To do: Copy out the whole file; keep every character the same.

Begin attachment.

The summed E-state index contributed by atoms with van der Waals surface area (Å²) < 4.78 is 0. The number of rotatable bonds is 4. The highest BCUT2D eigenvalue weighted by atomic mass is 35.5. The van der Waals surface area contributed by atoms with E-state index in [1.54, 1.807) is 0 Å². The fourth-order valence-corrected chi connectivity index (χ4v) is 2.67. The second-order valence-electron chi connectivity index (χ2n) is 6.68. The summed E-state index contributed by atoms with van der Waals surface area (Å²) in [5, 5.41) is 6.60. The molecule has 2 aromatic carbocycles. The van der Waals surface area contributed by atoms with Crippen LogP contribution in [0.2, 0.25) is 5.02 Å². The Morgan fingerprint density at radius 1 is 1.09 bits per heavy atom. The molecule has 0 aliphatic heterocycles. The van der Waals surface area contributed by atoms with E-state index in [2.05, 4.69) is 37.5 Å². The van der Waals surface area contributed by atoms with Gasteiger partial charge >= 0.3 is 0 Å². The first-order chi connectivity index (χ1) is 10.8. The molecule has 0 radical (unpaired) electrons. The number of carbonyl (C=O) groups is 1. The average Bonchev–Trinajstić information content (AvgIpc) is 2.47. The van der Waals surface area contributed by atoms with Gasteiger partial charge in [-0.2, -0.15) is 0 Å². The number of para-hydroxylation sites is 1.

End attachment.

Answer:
The summed E-state index contributed by atoms with van der Waals surface area (Å²) < 4.78 is 0. The number of rotatable bonds is 4. The highest BCUT2D eigenvalue weighted by atomic mass is 35.5. The van der Waals surface area contributed by atoms with E-state index in [1.54, 1.807) is 0 Å². The fourth-order valence-corrected chi connectivity index (χ4v) is 2.67. The second-order valence-electron chi connectivity index (χ2n) is 6.68. The summed E-state index contributed by atoms with van der Waals surface area (Å²) in [5, 5.41) is 6.60. The molecule has 2 aromatic carbocycles. The van der Waals surface area contributed by atoms with Crippen LogP contribution in [0.2, 0.25) is 5.02 Å². The Morgan fingerprint density at radius 1 is 1.09 bits per heavy atom. The molecule has 0 aliphatic heterocycles. The van der Waals surface area contributed by atoms with E-state index in [2.05, 4.69) is 37.5 Å². The van der Waals surface area contributed by atoms with Gasteiger partial charge >= 0.3 is 0 Å². The first-order chi connectivity index (χ1) is 10.8. The molecule has 0 radical (unpaired) electrons. The number of carbonyl (C=O) groups is 1. The average Bonchev–Trinajstić information content (AvgIpc) is 2.47. The van der Waals surface area contributed by atoms with Gasteiger partial charge in [-0.2, -0.15) is 0 Å². The number of para-hydroxylation sites is 1.